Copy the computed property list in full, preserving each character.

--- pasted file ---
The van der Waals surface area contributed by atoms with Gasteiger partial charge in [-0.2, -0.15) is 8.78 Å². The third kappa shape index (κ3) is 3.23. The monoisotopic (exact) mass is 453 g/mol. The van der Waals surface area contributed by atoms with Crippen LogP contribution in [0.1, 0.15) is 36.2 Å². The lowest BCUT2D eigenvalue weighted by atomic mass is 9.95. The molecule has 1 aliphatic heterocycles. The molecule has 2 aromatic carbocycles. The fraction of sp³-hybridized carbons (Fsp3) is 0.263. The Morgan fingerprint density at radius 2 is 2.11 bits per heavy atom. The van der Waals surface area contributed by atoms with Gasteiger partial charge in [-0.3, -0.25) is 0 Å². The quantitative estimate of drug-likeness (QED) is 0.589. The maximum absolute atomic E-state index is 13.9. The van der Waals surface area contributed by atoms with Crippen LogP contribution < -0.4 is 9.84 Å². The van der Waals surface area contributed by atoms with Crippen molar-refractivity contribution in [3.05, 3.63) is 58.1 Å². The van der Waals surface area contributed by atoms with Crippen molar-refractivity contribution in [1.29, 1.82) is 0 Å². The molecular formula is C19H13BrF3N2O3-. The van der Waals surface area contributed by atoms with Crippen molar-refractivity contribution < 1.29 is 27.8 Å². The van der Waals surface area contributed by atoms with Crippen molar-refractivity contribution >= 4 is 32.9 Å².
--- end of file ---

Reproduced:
The van der Waals surface area contributed by atoms with Gasteiger partial charge in [-0.2, -0.15) is 8.78 Å². The third kappa shape index (κ3) is 3.23. The monoisotopic (exact) mass is 453 g/mol. The van der Waals surface area contributed by atoms with Crippen LogP contribution in [0.1, 0.15) is 36.2 Å². The lowest BCUT2D eigenvalue weighted by atomic mass is 9.95. The molecule has 1 aliphatic heterocycles. The molecule has 2 aromatic carbocycles. The fraction of sp³-hybridized carbons (Fsp3) is 0.263. The Morgan fingerprint density at radius 2 is 2.11 bits per heavy atom. The van der Waals surface area contributed by atoms with Gasteiger partial charge in [-0.3, -0.25) is 0 Å². The quantitative estimate of drug-likeness (QED) is 0.589. The maximum absolute atomic E-state index is 13.9. The van der Waals surface area contributed by atoms with Crippen LogP contribution < -0.4 is 9.84 Å². The van der Waals surface area contributed by atoms with Crippen molar-refractivity contribution in [3.05, 3.63) is 58.1 Å². The van der Waals surface area contributed by atoms with Crippen molar-refractivity contribution in [1.29, 1.82) is 0 Å². The molecular formula is C19H13BrF3N2O3-. The van der Waals surface area contributed by atoms with Crippen molar-refractivity contribution < 1.29 is 27.8 Å². The van der Waals surface area contributed by atoms with Crippen molar-refractivity contribution >= 4 is 32.9 Å².